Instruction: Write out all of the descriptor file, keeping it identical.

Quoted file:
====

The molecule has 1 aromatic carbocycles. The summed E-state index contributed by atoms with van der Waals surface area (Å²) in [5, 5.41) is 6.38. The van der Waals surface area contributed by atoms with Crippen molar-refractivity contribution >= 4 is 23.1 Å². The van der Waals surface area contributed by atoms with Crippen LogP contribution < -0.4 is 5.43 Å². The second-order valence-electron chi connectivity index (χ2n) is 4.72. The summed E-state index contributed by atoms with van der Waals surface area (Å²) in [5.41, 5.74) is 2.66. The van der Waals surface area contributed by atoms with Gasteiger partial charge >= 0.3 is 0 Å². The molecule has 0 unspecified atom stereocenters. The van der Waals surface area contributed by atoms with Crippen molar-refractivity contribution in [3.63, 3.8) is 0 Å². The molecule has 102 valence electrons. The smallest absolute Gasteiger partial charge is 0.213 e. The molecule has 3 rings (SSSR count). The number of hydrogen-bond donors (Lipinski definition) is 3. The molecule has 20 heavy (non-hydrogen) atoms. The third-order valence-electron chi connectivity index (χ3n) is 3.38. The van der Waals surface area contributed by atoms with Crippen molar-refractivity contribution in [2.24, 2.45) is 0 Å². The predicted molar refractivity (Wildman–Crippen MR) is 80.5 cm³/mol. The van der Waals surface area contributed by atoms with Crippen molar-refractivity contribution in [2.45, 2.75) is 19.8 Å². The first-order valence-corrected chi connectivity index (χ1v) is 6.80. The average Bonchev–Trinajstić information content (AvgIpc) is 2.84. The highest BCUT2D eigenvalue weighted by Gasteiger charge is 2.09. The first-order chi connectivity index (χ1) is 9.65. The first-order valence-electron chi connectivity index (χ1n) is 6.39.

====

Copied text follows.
The molecule has 1 aromatic carbocycles. The summed E-state index contributed by atoms with van der Waals surface area (Å²) in [5, 5.41) is 6.38. The van der Waals surface area contributed by atoms with Crippen molar-refractivity contribution >= 4 is 23.1 Å². The van der Waals surface area contributed by atoms with Crippen LogP contribution < -0.4 is 5.43 Å². The second-order valence-electron chi connectivity index (χ2n) is 4.72. The summed E-state index contributed by atoms with van der Waals surface area (Å²) in [5.41, 5.74) is 2.66. The van der Waals surface area contributed by atoms with Gasteiger partial charge >= 0.3 is 0 Å². The molecule has 0 unspecified atom stereocenters. The van der Waals surface area contributed by atoms with Crippen molar-refractivity contribution in [3.63, 3.8) is 0 Å². The molecule has 102 valence electrons. The smallest absolute Gasteiger partial charge is 0.213 e. The molecule has 3 rings (SSSR count). The number of hydrogen-bond donors (Lipinski definition) is 3. The molecule has 20 heavy (non-hydrogen) atoms. The third-order valence-electron chi connectivity index (χ3n) is 3.38. The van der Waals surface area contributed by atoms with Crippen molar-refractivity contribution in [2.24, 2.45) is 0 Å². The predicted molar refractivity (Wildman–Crippen MR) is 80.5 cm³/mol. The van der Waals surface area contributed by atoms with Crippen molar-refractivity contribution in [2.45, 2.75) is 19.8 Å². The first-order valence-corrected chi connectivity index (χ1v) is 6.80. The average Bonchev–Trinajstić information content (AvgIpc) is 2.84. The highest BCUT2D eigenvalue weighted by Gasteiger charge is 2.09. The first-order chi connectivity index (χ1) is 9.65. The first-order valence-electron chi connectivity index (χ1n) is 6.39.